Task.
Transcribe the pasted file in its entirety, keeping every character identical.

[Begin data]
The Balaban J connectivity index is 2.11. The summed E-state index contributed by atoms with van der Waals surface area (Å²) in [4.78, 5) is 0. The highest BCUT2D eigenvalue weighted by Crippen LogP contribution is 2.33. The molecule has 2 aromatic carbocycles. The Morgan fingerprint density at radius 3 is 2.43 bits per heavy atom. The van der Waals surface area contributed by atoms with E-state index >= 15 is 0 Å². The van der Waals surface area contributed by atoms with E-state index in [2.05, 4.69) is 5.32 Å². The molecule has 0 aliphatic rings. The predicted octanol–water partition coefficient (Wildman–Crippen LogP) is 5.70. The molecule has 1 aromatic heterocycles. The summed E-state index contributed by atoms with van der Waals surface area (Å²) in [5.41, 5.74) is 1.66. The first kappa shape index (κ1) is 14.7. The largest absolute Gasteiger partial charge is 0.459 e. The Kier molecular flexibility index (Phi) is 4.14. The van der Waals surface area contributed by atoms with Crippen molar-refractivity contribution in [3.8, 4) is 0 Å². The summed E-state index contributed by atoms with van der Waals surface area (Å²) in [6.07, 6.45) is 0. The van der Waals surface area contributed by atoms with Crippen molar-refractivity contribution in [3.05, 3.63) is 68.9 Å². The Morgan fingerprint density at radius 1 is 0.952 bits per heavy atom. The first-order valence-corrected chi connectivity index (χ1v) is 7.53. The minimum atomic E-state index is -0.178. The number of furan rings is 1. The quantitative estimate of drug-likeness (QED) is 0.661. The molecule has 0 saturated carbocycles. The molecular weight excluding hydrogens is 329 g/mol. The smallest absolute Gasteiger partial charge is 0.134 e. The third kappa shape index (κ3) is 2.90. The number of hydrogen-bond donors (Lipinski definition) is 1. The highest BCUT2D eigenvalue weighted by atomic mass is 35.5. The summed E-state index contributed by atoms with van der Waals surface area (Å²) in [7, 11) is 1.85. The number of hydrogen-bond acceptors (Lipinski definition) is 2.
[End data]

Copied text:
The Balaban J connectivity index is 2.11. The summed E-state index contributed by atoms with van der Waals surface area (Å²) in [4.78, 5) is 0. The highest BCUT2D eigenvalue weighted by Crippen LogP contribution is 2.33. The molecule has 2 aromatic carbocycles. The Morgan fingerprint density at radius 3 is 2.43 bits per heavy atom. The van der Waals surface area contributed by atoms with E-state index >= 15 is 0 Å². The van der Waals surface area contributed by atoms with E-state index in [2.05, 4.69) is 5.32 Å². The molecule has 0 aliphatic rings. The predicted octanol–water partition coefficient (Wildman–Crippen LogP) is 5.70. The molecule has 1 aromatic heterocycles. The summed E-state index contributed by atoms with van der Waals surface area (Å²) in [5.41, 5.74) is 1.66. The first kappa shape index (κ1) is 14.7. The largest absolute Gasteiger partial charge is 0.459 e. The Kier molecular flexibility index (Phi) is 4.14. The van der Waals surface area contributed by atoms with Crippen molar-refractivity contribution in [3.8, 4) is 0 Å². The summed E-state index contributed by atoms with van der Waals surface area (Å²) in [6.07, 6.45) is 0. The van der Waals surface area contributed by atoms with Crippen molar-refractivity contribution in [3.05, 3.63) is 68.9 Å². The Morgan fingerprint density at radius 1 is 0.952 bits per heavy atom. The first-order valence-corrected chi connectivity index (χ1v) is 7.53. The minimum atomic E-state index is -0.178. The number of furan rings is 1. The quantitative estimate of drug-likeness (QED) is 0.661. The molecule has 0 saturated carbocycles. The molecular weight excluding hydrogens is 329 g/mol. The smallest absolute Gasteiger partial charge is 0.134 e. The third kappa shape index (κ3) is 2.90. The number of hydrogen-bond donors (Lipinski definition) is 1. The highest BCUT2D eigenvalue weighted by atomic mass is 35.5. The summed E-state index contributed by atoms with van der Waals surface area (Å²) in [7, 11) is 1.85. The number of hydrogen-bond acceptors (Lipinski definition) is 2.